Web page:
Pisco is a city located in the Ica Region of Peru, the capital of the Pisco Province. The city is around 9 metres (28 feet) above sea level. Originally the villa of Pisco was founded in 1640, close to the indigenous emplacement of the same name. Pisco is a Quechua word that means "bird." Pisco originally prospered because of its nearby vineyards and has been claimed to be the namesake of pisco.
The area is normally visited because of the concentration of marine animals and birds at the Paracas National Reservation, or the Peruvian Galapagos. At the reserve there are the Islas Ballestas, a collection of islands which are off limits to people, but boat tours can get close. The Chincha Islands are also near its coast. On the islands there are many birds, including pelicans, penguins, cormorants, Peruvian boobies, and Inca terns. There are also sea lions, turtles, dolphins, and whales.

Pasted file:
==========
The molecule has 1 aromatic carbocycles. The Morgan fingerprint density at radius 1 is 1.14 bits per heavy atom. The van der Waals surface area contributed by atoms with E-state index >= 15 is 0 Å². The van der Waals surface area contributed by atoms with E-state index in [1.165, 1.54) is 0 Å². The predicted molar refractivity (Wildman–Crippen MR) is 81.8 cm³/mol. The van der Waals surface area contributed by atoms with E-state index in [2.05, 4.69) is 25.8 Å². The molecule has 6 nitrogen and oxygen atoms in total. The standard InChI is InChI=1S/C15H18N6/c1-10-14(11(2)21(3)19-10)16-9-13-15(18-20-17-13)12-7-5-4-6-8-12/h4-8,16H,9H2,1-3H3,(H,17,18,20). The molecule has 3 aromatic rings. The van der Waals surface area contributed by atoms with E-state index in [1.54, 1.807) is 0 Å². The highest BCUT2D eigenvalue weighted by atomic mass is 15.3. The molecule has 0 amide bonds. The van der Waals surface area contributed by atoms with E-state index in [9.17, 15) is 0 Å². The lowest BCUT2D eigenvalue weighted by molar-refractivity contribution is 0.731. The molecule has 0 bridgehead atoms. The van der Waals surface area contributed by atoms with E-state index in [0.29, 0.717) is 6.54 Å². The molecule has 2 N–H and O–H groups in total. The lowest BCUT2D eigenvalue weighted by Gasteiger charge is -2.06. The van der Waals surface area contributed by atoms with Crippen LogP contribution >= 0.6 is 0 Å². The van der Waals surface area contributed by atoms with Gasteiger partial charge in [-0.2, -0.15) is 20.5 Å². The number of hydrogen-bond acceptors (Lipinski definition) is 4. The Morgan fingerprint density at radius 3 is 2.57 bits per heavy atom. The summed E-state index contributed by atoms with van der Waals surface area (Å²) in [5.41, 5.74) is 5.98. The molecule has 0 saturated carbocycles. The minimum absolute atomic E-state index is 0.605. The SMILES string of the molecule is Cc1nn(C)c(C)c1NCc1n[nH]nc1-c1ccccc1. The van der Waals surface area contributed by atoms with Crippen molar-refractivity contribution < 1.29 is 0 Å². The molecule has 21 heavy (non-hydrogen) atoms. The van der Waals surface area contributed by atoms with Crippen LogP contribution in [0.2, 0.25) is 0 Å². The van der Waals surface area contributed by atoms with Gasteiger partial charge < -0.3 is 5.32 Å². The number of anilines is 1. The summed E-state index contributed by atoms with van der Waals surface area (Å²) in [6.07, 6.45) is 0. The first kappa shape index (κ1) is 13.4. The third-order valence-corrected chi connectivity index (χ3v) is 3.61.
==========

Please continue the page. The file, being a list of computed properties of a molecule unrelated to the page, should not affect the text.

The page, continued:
Another attraction in the area is "El Candelabro", a giant lamp dug in the rough sand in the method used by the creators of the Nazca Lines. The origins of "El Candelabro" are not known and theories vary. Experts are divided over the authenticity of the lines.
The Pisco origins are from one of the major ancient civilizations in Peru, the Paracas culture. Due to its ease of access, and its crossroads to the Andes the Spanish considered making Pisco the capital, before they decided on Lima. In the city is the Plaza de Armas, where people hang out and buy tejas, small sweets made from pecans and assorted dried fruits. Many different building that surround the Plaza are the statue of José de San Martín, the mansion he lived in, and the Municipal Palace. Other building in the city is the heavy Baroque Iglesia de la Compañía, begun in 1689, features a superb carved pulpit and gold-leaf altarpiece. Near the town, just off the road to Ayacucho, lies the large well-preserved Inca site of Tambo Colorado.